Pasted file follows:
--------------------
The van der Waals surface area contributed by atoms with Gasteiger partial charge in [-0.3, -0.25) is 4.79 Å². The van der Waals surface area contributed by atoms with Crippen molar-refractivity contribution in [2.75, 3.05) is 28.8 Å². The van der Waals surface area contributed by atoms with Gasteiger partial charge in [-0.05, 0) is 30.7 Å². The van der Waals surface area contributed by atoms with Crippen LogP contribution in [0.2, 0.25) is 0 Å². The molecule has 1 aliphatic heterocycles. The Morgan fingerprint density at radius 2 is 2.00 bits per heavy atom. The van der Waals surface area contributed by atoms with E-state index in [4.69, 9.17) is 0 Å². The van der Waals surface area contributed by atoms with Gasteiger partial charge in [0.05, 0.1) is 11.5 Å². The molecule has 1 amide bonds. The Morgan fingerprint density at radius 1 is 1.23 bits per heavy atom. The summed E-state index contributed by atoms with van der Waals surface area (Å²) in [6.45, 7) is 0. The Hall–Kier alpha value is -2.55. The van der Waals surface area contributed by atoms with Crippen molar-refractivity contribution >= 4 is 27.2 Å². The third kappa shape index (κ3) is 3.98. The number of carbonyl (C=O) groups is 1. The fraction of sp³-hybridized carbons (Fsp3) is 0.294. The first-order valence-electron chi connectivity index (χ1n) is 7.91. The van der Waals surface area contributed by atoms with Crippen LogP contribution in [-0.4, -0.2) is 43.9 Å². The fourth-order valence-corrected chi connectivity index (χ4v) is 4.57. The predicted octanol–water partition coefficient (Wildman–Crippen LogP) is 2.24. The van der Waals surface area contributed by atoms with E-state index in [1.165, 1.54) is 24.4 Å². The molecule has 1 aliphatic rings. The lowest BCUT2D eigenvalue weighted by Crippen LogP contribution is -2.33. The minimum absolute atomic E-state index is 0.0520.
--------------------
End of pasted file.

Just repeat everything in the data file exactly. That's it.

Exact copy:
The van der Waals surface area contributed by atoms with Gasteiger partial charge in [-0.3, -0.25) is 4.79 Å². The van der Waals surface area contributed by atoms with Crippen molar-refractivity contribution in [2.75, 3.05) is 28.8 Å². The van der Waals surface area contributed by atoms with Gasteiger partial charge in [-0.05, 0) is 30.7 Å². The van der Waals surface area contributed by atoms with Crippen LogP contribution in [0.2, 0.25) is 0 Å². The molecule has 1 aliphatic heterocycles. The Morgan fingerprint density at radius 2 is 2.00 bits per heavy atom. The van der Waals surface area contributed by atoms with E-state index in [4.69, 9.17) is 0 Å². The van der Waals surface area contributed by atoms with Gasteiger partial charge in [0.05, 0.1) is 11.5 Å². The molecule has 1 amide bonds. The Morgan fingerprint density at radius 1 is 1.23 bits per heavy atom. The summed E-state index contributed by atoms with van der Waals surface area (Å²) in [6.45, 7) is 0. The Hall–Kier alpha value is -2.55. The van der Waals surface area contributed by atoms with Crippen molar-refractivity contribution >= 4 is 27.2 Å². The third kappa shape index (κ3) is 3.98. The number of carbonyl (C=O) groups is 1. The fraction of sp³-hybridized carbons (Fsp3) is 0.294. The first-order valence-electron chi connectivity index (χ1n) is 7.91. The van der Waals surface area contributed by atoms with Crippen LogP contribution in [-0.4, -0.2) is 43.9 Å². The fourth-order valence-corrected chi connectivity index (χ4v) is 4.57. The predicted octanol–water partition coefficient (Wildman–Crippen LogP) is 2.24. The van der Waals surface area contributed by atoms with E-state index in [1.165, 1.54) is 24.4 Å². The molecule has 1 aliphatic rings. The lowest BCUT2D eigenvalue weighted by Crippen LogP contribution is -2.33. The minimum absolute atomic E-state index is 0.0520.